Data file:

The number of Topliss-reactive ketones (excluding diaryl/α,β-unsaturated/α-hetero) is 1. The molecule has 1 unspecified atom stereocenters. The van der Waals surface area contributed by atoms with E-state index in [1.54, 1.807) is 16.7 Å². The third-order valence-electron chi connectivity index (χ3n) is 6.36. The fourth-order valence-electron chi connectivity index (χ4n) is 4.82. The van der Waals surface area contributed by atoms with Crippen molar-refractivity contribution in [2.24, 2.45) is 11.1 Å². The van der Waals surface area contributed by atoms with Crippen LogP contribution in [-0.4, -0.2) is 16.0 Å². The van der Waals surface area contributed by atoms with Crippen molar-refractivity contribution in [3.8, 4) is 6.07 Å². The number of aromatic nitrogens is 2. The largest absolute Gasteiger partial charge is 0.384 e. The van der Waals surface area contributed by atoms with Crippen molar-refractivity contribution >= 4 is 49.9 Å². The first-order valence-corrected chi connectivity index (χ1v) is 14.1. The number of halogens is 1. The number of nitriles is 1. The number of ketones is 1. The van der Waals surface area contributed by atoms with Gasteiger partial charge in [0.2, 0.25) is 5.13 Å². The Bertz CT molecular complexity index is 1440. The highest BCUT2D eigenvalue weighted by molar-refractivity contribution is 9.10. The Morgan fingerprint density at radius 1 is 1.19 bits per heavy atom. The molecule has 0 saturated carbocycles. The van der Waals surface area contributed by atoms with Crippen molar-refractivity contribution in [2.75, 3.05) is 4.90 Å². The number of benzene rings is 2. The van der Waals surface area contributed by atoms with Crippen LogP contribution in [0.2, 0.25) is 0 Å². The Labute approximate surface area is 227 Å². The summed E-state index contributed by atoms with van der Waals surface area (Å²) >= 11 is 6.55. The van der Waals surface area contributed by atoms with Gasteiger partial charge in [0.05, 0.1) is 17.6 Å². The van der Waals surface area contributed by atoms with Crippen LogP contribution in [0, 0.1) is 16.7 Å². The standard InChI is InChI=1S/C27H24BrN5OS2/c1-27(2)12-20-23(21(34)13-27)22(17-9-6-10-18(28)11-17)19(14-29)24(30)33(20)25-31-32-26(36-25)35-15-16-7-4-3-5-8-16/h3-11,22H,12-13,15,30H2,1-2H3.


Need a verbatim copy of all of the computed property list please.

The number of Topliss-reactive ketones (excluding diaryl/α,β-unsaturated/α-hetero) is 1. The molecule has 1 unspecified atom stereocenters. The van der Waals surface area contributed by atoms with E-state index in [1.54, 1.807) is 16.7 Å². The third-order valence-electron chi connectivity index (χ3n) is 6.36. The fourth-order valence-electron chi connectivity index (χ4n) is 4.82. The van der Waals surface area contributed by atoms with Crippen molar-refractivity contribution in [2.24, 2.45) is 11.1 Å². The van der Waals surface area contributed by atoms with Crippen LogP contribution in [-0.4, -0.2) is 16.0 Å². The van der Waals surface area contributed by atoms with Crippen molar-refractivity contribution in [3.8, 4) is 6.07 Å². The number of aromatic nitrogens is 2. The largest absolute Gasteiger partial charge is 0.384 e. The van der Waals surface area contributed by atoms with Crippen molar-refractivity contribution >= 4 is 49.9 Å². The first-order valence-corrected chi connectivity index (χ1v) is 14.1. The number of halogens is 1. The number of nitriles is 1. The number of ketones is 1. The van der Waals surface area contributed by atoms with Gasteiger partial charge in [0.2, 0.25) is 5.13 Å². The Bertz CT molecular complexity index is 1440. The highest BCUT2D eigenvalue weighted by molar-refractivity contribution is 9.10. The Morgan fingerprint density at radius 1 is 1.19 bits per heavy atom. The molecule has 0 saturated carbocycles. The van der Waals surface area contributed by atoms with Crippen molar-refractivity contribution in [2.75, 3.05) is 4.90 Å². The number of benzene rings is 2. The van der Waals surface area contributed by atoms with Crippen LogP contribution in [0.2, 0.25) is 0 Å². The Labute approximate surface area is 227 Å². The summed E-state index contributed by atoms with van der Waals surface area (Å²) >= 11 is 6.55. The van der Waals surface area contributed by atoms with Gasteiger partial charge in [0.05, 0.1) is 17.6 Å². The van der Waals surface area contributed by atoms with Crippen LogP contribution in [0, 0.1) is 16.7 Å². The standard InChI is InChI=1S/C27H24BrN5OS2/c1-27(2)12-20-23(21(34)13-27)22(17-9-6-10-18(28)11-17)19(14-29)24(30)33(20)25-31-32-26(36-25)35-15-16-7-4-3-5-8-16/h3-11,22H,12-13,15,30H2,1-2H3.